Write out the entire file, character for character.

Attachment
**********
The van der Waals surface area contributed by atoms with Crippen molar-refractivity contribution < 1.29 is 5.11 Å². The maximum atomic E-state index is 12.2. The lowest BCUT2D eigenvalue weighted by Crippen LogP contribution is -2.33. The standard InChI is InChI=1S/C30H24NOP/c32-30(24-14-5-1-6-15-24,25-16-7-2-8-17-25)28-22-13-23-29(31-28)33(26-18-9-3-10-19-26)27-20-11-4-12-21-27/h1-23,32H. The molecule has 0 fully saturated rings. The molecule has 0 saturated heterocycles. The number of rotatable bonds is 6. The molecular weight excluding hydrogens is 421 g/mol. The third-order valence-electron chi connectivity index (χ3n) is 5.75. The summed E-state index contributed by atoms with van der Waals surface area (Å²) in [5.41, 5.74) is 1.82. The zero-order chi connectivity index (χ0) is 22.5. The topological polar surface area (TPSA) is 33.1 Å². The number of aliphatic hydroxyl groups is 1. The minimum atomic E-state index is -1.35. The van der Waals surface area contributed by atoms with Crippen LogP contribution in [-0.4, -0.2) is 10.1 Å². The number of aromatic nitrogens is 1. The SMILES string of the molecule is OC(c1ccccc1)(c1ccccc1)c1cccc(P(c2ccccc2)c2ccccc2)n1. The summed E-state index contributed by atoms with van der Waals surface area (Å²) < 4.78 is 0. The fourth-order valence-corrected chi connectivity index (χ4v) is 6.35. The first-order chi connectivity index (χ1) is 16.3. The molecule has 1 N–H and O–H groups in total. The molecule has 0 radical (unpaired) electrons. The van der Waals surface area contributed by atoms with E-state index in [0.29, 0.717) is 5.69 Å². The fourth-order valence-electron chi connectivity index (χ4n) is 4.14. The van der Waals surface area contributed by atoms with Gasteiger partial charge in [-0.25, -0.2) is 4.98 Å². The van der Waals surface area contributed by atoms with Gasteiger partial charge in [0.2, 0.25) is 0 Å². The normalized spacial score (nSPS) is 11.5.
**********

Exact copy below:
The van der Waals surface area contributed by atoms with Crippen molar-refractivity contribution < 1.29 is 5.11 Å². The maximum atomic E-state index is 12.2. The lowest BCUT2D eigenvalue weighted by Crippen LogP contribution is -2.33. The standard InChI is InChI=1S/C30H24NOP/c32-30(24-14-5-1-6-15-24,25-16-7-2-8-17-25)28-22-13-23-29(31-28)33(26-18-9-3-10-19-26)27-20-11-4-12-21-27/h1-23,32H. The molecule has 0 fully saturated rings. The molecule has 0 saturated heterocycles. The number of rotatable bonds is 6. The molecular weight excluding hydrogens is 421 g/mol. The third-order valence-electron chi connectivity index (χ3n) is 5.75. The summed E-state index contributed by atoms with van der Waals surface area (Å²) in [5.41, 5.74) is 1.82. The zero-order chi connectivity index (χ0) is 22.5. The topological polar surface area (TPSA) is 33.1 Å². The number of aliphatic hydroxyl groups is 1. The minimum atomic E-state index is -1.35. The van der Waals surface area contributed by atoms with Crippen LogP contribution in [-0.4, -0.2) is 10.1 Å². The number of aromatic nitrogens is 1. The SMILES string of the molecule is OC(c1ccccc1)(c1ccccc1)c1cccc(P(c2ccccc2)c2ccccc2)n1. The summed E-state index contributed by atoms with van der Waals surface area (Å²) < 4.78 is 0. The fourth-order valence-corrected chi connectivity index (χ4v) is 6.35. The first-order chi connectivity index (χ1) is 16.3. The molecule has 1 N–H and O–H groups in total. The molecule has 0 radical (unpaired) electrons. The van der Waals surface area contributed by atoms with E-state index in [0.29, 0.717) is 5.69 Å². The fourth-order valence-electron chi connectivity index (χ4n) is 4.14. The van der Waals surface area contributed by atoms with Gasteiger partial charge in [-0.25, -0.2) is 4.98 Å². The van der Waals surface area contributed by atoms with Gasteiger partial charge in [0.2, 0.25) is 0 Å². The normalized spacial score (nSPS) is 11.5.